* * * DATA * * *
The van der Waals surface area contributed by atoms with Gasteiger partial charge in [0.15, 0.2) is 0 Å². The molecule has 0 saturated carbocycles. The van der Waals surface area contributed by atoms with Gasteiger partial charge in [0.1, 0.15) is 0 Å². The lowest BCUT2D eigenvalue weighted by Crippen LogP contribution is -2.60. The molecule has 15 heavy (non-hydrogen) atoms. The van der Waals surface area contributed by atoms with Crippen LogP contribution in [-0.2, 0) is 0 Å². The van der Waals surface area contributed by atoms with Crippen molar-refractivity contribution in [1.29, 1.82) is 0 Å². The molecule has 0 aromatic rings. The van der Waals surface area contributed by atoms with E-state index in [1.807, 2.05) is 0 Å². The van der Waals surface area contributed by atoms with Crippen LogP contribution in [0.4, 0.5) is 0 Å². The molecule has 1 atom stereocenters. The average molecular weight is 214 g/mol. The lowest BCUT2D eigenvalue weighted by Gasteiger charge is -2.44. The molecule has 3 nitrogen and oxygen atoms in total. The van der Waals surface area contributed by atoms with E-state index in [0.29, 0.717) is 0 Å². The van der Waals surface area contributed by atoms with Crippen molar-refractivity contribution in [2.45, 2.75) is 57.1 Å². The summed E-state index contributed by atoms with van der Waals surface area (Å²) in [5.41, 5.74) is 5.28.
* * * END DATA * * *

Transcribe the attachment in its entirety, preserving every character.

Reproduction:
The van der Waals surface area contributed by atoms with Gasteiger partial charge in [0.15, 0.2) is 0 Å². The molecule has 0 saturated carbocycles. The van der Waals surface area contributed by atoms with Gasteiger partial charge in [0.1, 0.15) is 0 Å². The lowest BCUT2D eigenvalue weighted by Crippen LogP contribution is -2.60. The molecule has 15 heavy (non-hydrogen) atoms. The van der Waals surface area contributed by atoms with Crippen LogP contribution in [-0.2, 0) is 0 Å². The van der Waals surface area contributed by atoms with Crippen molar-refractivity contribution in [1.29, 1.82) is 0 Å². The molecule has 0 aromatic rings. The van der Waals surface area contributed by atoms with E-state index in [1.807, 2.05) is 0 Å². The van der Waals surface area contributed by atoms with Crippen LogP contribution in [0.4, 0.5) is 0 Å². The molecule has 1 atom stereocenters. The average molecular weight is 214 g/mol. The lowest BCUT2D eigenvalue weighted by Gasteiger charge is -2.44. The molecule has 3 nitrogen and oxygen atoms in total. The van der Waals surface area contributed by atoms with E-state index in [0.29, 0.717) is 0 Å². The van der Waals surface area contributed by atoms with Crippen molar-refractivity contribution in [2.45, 2.75) is 57.1 Å². The summed E-state index contributed by atoms with van der Waals surface area (Å²) in [5.41, 5.74) is 5.28.